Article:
A Legal, Empirical, and Economic Analysis
- New Horizons in Law and Economics series
Edited by Mark Tuil and Louis Visscher
Chapter 6: Financing Civil Litigation: The Case for the Assignment and Securitization of Liability Claims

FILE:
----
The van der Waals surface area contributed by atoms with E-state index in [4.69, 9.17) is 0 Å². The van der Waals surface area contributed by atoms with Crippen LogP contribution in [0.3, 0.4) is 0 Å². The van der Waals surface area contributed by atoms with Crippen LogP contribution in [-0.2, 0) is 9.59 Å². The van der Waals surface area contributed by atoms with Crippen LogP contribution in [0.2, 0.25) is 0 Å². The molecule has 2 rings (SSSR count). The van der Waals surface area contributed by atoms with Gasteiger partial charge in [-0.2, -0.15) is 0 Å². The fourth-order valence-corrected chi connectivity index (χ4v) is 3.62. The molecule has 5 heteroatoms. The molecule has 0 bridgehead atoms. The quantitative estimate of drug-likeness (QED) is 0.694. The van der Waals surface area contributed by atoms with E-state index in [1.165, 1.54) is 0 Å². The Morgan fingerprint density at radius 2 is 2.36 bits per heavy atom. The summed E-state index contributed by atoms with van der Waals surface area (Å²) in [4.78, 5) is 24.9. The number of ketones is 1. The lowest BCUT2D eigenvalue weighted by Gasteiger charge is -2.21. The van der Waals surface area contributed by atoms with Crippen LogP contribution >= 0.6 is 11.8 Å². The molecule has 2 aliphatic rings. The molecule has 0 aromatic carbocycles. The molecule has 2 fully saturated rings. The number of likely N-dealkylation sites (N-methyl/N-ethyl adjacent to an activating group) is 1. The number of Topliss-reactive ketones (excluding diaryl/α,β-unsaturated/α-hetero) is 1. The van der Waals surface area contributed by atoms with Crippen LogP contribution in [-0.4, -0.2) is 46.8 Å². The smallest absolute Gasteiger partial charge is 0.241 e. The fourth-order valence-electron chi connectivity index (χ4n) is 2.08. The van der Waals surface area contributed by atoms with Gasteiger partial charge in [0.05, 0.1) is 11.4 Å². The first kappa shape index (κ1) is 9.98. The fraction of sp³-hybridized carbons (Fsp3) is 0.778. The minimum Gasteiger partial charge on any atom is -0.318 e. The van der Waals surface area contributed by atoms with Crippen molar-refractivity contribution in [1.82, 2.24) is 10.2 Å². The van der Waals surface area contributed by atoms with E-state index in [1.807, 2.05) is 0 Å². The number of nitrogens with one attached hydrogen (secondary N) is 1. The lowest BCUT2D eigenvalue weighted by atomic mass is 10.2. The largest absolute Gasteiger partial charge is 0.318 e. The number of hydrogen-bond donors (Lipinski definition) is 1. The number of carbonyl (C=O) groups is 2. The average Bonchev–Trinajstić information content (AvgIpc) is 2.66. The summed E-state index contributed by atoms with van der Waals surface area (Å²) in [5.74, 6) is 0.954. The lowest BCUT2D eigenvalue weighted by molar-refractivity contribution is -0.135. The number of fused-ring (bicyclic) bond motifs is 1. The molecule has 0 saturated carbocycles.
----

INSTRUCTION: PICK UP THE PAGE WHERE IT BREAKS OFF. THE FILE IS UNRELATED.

Andrea Pinna INTRODUCTION The Fundamental Value of the Right for Compensation and its Implementation 1. 1.1 The right for an injured party of a tortious or contractual wrongdoing to receive compensation was granted the status of a fundamental value in Europe. The European Court of Human Rights has indeed decided that a credit for damages deriving from a wrongdoing, that is a liability credit or liability claim, is a good for the purpose of application of Protocol 1 of the European Convention of Human Rights.1 However, in practice, the implementation of this fundamental right is far from being satisfactory. Several types of losses do not receive compensation because of the practical difficulties and the costs necessary to achieve it. The traditional way for an injured party to seek compensation is to bring a claim directly and individually in court. In the last decades, legal systems have developed alternative mechanisms to grant compensation without exposing the injured party to the burdens of a lawsuit: compensation schemes have been implemented with regard to particular types of losses; the insurer is sometimes obliged to offer the injured party a compensation without having been sued or even having been requested to do so.2 In other legal systems, the lawsuit has become an industry for lawyers who are entitled to exclusively finance the lawsuit and to be remunerated only in case of success on the proceeds of such action, even though this is not a common accepted rule for European legal systems (see Chapter 3...
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